Hitler, the ‘Jew Crew’ and the News Kibbutz: The Crazy Roots of CNN and 24-hour NewsBreaking News
tags: News, CNN, media, cable news
Today, the cable news behemoth is a bastion of the liberal elite, one that likes to position itself as “the most trusted name in news.” Yet its roots lie in a brash southern mogul prone to antisemitic comments and bizarre Hitler references, a Jewish company president who was himself labeled a “dictator” by some underlings and a canine co-anchor called Rex the Wonder Dog.
You couldn’t make it up, and the whole crazy story is recounted in hugely entertaining fashion by Lisa Napoli in “Up All Night: Ted Turner, CNN, and the Birth of 24-Hour News,” published to coincide with the news network’s 40th anniversary earlier this month.
In a breezy, engaging manner, the author details how Turner – the Mouth of the South, to use the nickname he detested but oh-so-richly earned – went from singing Nazi songs outside the Jewish frat building at Brown University to owning a two-bit television station in Atlanta that treated news with contempt. Then came the launch of the cable news outfit that would change the news industry forever.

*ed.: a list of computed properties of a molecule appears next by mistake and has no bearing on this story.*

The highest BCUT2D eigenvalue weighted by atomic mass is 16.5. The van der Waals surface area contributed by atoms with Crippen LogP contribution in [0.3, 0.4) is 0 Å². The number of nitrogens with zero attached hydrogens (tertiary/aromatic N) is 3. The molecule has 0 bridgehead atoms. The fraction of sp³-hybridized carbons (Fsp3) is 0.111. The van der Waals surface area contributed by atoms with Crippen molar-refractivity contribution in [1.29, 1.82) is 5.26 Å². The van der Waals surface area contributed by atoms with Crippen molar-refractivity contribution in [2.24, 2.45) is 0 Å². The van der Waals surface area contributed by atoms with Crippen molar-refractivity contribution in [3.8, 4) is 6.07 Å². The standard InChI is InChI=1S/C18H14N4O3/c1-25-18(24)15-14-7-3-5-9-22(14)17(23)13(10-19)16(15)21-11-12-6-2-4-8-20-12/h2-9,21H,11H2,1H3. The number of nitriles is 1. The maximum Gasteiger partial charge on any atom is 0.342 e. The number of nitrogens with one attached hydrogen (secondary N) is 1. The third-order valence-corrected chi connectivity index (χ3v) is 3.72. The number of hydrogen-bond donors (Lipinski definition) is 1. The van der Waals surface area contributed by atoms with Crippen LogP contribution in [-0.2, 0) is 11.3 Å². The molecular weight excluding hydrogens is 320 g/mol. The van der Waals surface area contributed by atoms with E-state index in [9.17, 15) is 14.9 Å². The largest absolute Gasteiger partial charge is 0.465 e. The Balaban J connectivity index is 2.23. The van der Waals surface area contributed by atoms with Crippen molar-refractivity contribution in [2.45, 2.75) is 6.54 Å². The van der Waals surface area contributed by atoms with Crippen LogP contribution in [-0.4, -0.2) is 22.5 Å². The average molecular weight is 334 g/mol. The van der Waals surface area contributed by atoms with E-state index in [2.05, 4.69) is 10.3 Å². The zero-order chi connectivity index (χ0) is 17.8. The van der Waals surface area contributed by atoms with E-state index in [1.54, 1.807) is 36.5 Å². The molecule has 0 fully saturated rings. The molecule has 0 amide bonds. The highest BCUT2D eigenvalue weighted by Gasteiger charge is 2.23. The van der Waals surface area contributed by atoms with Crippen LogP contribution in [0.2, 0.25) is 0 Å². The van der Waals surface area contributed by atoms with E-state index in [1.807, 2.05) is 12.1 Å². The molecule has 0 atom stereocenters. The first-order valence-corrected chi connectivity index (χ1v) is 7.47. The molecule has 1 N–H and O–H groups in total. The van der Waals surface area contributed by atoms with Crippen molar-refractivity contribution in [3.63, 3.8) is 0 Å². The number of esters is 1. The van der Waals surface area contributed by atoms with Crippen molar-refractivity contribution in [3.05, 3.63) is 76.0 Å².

Some of the tycoon’s antics are jaw-droppingly offensive and would provoke social media-orchestrated boycotts nowadays, but it’s undeniable that Turner generates good copy – it’s easy to see why Napoli’s book has already been optioned by Jason Blum’s Blumhouse Productions as a potential TV movie or series.
Still, Turner is but one of the larger-than-life characters in this story, which reveals how much Jewish talent was involved behind the scenes to get CNN off the ground on June 1, 1980.
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